President Trump says migrants fleeing other Central American nations must seek asylum in Guatemala rather than attempt to cross into Mexico on their journey to the United States.
The president asserted on Twitter Monday night that Guatemala was preparing to sign a so-called Safe Third-Country Agreement. The deal would detain people leaving Honduras, El Salvador and other countries and allow them to seek asylum in Guatemala.
But Guatemala hasn't confirmed any such agreement. And even if President Trump is correct, a new study by Vanderbilt University's Latin American Public Opinion Project says one-in-four Guatemalans want to leave the country themselves - and, overwhelmingly, they hope to make it to the United States.
That's because Guatemala is beset with challenges similar to those of Honduras or El Salvador: gang violence, corruption, poverty and limited economic opportunity. That raises questions as to whether migrants from elsewhere will want to stay there, asylum offers or not.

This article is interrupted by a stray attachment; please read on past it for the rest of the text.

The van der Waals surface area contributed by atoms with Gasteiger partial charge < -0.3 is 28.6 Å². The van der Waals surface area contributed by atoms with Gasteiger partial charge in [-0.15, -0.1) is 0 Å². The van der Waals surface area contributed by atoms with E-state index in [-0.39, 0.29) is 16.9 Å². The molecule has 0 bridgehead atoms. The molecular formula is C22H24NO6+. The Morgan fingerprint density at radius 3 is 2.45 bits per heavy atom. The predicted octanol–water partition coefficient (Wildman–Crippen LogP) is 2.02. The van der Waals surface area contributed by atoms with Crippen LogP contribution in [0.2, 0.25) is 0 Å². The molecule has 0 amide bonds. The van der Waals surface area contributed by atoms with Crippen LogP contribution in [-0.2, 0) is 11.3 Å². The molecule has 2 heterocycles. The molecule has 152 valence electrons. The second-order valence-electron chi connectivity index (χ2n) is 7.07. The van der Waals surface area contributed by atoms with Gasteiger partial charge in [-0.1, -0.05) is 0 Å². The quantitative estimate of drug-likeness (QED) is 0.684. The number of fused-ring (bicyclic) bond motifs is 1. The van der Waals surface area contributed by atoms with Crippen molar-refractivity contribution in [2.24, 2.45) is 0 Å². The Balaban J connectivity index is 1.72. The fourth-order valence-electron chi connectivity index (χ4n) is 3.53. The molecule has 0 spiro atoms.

The Vanderbilt survey reveals that more than 45 percent of Guatemalan citizens say public safety is the gravest problem facing the country. That's actually down from 53 percent in 2017. Yet increasing numbers - more than half the population - don't feel secure in their own neighborhoods. A similar percentage of people worry over economic insecurity.
President Trump's acting Homeland Security secretary, Kevin McAleenan, says Honduras and Guatemala have each lost one percent of their population in the last seven months alone from people leaving in hopes of reaching the U.S.
He said Tuesday: “One department of Guatemala, Huehuetenango, has seen almost 35,000 of its residents — close to 3 percent of the population — migrate to the U.S. in that time frame.”
Recently, the U.S. signed an agreement to send up to 80 Homeland Security agents to Guatemala to try to reduce migration by disrupting human trafficking rings.
Yet the State Department is cutting off hundreds of millions of dollars in aid to Guatemala, Honduras and El Salvador that has supported programs for crime prevention, agriculture and other economic development.
In March, President Trump said, "We're not paying them any more because they haven't done a thing for us" in curbing migration. Critics say cutting aid will exacerbate the outflow of humanity.